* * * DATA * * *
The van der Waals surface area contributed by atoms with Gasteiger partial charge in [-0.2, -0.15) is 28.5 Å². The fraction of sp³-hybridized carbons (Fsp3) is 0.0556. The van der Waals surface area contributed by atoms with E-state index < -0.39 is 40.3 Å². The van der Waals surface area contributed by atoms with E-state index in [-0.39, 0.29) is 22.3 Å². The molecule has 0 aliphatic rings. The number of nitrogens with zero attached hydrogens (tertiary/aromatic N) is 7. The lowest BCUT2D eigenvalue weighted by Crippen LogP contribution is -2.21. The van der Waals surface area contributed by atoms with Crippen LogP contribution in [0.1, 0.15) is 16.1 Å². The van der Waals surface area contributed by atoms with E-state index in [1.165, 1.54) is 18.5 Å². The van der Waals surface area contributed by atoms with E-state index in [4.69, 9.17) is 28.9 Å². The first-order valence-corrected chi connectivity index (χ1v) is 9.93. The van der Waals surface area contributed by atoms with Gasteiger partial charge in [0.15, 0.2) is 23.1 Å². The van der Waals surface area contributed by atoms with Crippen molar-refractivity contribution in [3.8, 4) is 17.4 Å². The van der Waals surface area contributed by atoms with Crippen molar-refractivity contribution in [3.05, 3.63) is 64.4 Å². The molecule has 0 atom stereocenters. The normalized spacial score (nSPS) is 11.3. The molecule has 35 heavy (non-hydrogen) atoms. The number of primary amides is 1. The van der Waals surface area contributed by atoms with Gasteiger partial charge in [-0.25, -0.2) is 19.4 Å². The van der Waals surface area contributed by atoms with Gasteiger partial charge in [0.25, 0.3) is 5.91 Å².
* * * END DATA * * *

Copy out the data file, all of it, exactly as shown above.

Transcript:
The van der Waals surface area contributed by atoms with Gasteiger partial charge in [-0.2, -0.15) is 28.5 Å². The fraction of sp³-hybridized carbons (Fsp3) is 0.0556. The van der Waals surface area contributed by atoms with E-state index < -0.39 is 40.3 Å². The van der Waals surface area contributed by atoms with E-state index in [-0.39, 0.29) is 22.3 Å². The molecule has 0 aliphatic rings. The number of nitrogens with zero attached hydrogens (tertiary/aromatic N) is 7. The lowest BCUT2D eigenvalue weighted by Crippen LogP contribution is -2.21. The van der Waals surface area contributed by atoms with Crippen LogP contribution in [0.1, 0.15) is 16.1 Å². The van der Waals surface area contributed by atoms with E-state index in [1.165, 1.54) is 18.5 Å². The van der Waals surface area contributed by atoms with E-state index in [4.69, 9.17) is 28.9 Å². The first-order valence-corrected chi connectivity index (χ1v) is 9.93. The van der Waals surface area contributed by atoms with Gasteiger partial charge in [0.15, 0.2) is 23.1 Å². The van der Waals surface area contributed by atoms with Crippen molar-refractivity contribution in [3.8, 4) is 17.4 Å². The van der Waals surface area contributed by atoms with Crippen molar-refractivity contribution in [3.05, 3.63) is 64.4 Å². The molecule has 0 atom stereocenters. The normalized spacial score (nSPS) is 11.3. The molecule has 35 heavy (non-hydrogen) atoms. The number of primary amides is 1. The van der Waals surface area contributed by atoms with Gasteiger partial charge in [-0.25, -0.2) is 19.4 Å². The van der Waals surface area contributed by atoms with Gasteiger partial charge in [0.25, 0.3) is 5.91 Å².